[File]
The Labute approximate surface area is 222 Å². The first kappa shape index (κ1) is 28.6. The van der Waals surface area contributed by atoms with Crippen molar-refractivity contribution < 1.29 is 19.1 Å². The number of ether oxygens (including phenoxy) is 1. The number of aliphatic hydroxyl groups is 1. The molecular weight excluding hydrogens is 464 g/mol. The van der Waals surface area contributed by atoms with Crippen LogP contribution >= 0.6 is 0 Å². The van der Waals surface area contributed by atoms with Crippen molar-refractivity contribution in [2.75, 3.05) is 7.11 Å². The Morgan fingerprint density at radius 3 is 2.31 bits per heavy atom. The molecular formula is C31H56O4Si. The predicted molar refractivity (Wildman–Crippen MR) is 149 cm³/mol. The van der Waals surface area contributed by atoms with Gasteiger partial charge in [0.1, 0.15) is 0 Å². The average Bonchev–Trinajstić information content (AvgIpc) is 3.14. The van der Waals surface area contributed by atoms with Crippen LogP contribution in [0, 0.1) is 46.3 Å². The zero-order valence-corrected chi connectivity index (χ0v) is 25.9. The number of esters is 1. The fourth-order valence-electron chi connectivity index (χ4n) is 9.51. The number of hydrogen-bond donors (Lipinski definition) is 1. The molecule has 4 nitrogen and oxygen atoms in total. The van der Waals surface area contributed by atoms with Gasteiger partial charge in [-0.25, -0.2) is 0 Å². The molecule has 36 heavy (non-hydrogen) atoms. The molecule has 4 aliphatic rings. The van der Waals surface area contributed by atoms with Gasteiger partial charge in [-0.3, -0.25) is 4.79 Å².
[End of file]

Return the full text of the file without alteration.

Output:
The Labute approximate surface area is 222 Å². The first kappa shape index (κ1) is 28.6. The van der Waals surface area contributed by atoms with Crippen molar-refractivity contribution < 1.29 is 19.1 Å². The number of ether oxygens (including phenoxy) is 1. The number of aliphatic hydroxyl groups is 1. The molecular weight excluding hydrogens is 464 g/mol. The van der Waals surface area contributed by atoms with Crippen LogP contribution >= 0.6 is 0 Å². The van der Waals surface area contributed by atoms with Crippen molar-refractivity contribution in [2.75, 3.05) is 7.11 Å². The Morgan fingerprint density at radius 3 is 2.31 bits per heavy atom. The molecular formula is C31H56O4Si. The predicted molar refractivity (Wildman–Crippen MR) is 149 cm³/mol. The van der Waals surface area contributed by atoms with Gasteiger partial charge in [0.1, 0.15) is 0 Å². The average Bonchev–Trinajstić information content (AvgIpc) is 3.14. The van der Waals surface area contributed by atoms with Crippen LogP contribution in [0, 0.1) is 46.3 Å². The zero-order valence-corrected chi connectivity index (χ0v) is 25.9. The number of esters is 1. The fourth-order valence-electron chi connectivity index (χ4n) is 9.51. The number of hydrogen-bond donors (Lipinski definition) is 1. The molecule has 4 nitrogen and oxygen atoms in total. The van der Waals surface area contributed by atoms with Gasteiger partial charge in [-0.25, -0.2) is 0 Å². The molecule has 36 heavy (non-hydrogen) atoms. The molecule has 4 aliphatic rings. The van der Waals surface area contributed by atoms with Gasteiger partial charge in [-0.3, -0.25) is 4.79 Å².